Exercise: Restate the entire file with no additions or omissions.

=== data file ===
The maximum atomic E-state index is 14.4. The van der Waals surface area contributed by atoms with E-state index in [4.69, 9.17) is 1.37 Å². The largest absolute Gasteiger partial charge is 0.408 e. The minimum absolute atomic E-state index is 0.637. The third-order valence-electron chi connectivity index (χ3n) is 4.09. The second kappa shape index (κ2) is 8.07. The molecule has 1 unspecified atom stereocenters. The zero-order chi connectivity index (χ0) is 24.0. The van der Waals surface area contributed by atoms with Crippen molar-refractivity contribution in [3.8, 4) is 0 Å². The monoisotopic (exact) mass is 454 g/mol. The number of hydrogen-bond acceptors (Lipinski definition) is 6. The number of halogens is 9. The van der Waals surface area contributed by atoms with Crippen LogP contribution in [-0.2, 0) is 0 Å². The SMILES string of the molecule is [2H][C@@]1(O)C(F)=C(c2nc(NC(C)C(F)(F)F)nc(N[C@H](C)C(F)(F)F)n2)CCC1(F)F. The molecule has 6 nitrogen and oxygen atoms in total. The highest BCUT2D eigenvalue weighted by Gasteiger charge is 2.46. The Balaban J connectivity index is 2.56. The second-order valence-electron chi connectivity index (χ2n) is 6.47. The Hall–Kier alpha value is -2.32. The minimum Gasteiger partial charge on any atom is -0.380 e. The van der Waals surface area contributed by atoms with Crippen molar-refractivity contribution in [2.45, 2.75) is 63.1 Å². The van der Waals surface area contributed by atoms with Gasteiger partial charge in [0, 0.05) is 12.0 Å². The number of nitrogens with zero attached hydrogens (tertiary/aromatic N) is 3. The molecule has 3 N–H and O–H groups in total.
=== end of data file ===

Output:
The maximum atomic E-state index is 14.4. The van der Waals surface area contributed by atoms with E-state index in [4.69, 9.17) is 1.37 Å². The largest absolute Gasteiger partial charge is 0.408 e. The minimum absolute atomic E-state index is 0.637. The third-order valence-electron chi connectivity index (χ3n) is 4.09. The second kappa shape index (κ2) is 8.07. The molecule has 1 unspecified atom stereocenters. The zero-order chi connectivity index (χ0) is 24.0. The van der Waals surface area contributed by atoms with Crippen molar-refractivity contribution in [3.8, 4) is 0 Å². The monoisotopic (exact) mass is 454 g/mol. The number of hydrogen-bond acceptors (Lipinski definition) is 6. The number of halogens is 9. The van der Waals surface area contributed by atoms with Crippen LogP contribution in [-0.2, 0) is 0 Å². The SMILES string of the molecule is [2H][C@@]1(O)C(F)=C(c2nc(NC(C)C(F)(F)F)nc(N[C@H](C)C(F)(F)F)n2)CCC1(F)F. The molecule has 6 nitrogen and oxygen atoms in total. The highest BCUT2D eigenvalue weighted by Gasteiger charge is 2.46. The Balaban J connectivity index is 2.56. The second-order valence-electron chi connectivity index (χ2n) is 6.47. The Hall–Kier alpha value is -2.32. The minimum Gasteiger partial charge on any atom is -0.380 e. The van der Waals surface area contributed by atoms with Crippen molar-refractivity contribution in [2.45, 2.75) is 63.1 Å². The van der Waals surface area contributed by atoms with Gasteiger partial charge in [0, 0.05) is 12.0 Å². The number of nitrogens with zero attached hydrogens (tertiary/aromatic N) is 3. The molecule has 3 N–H and O–H groups in total.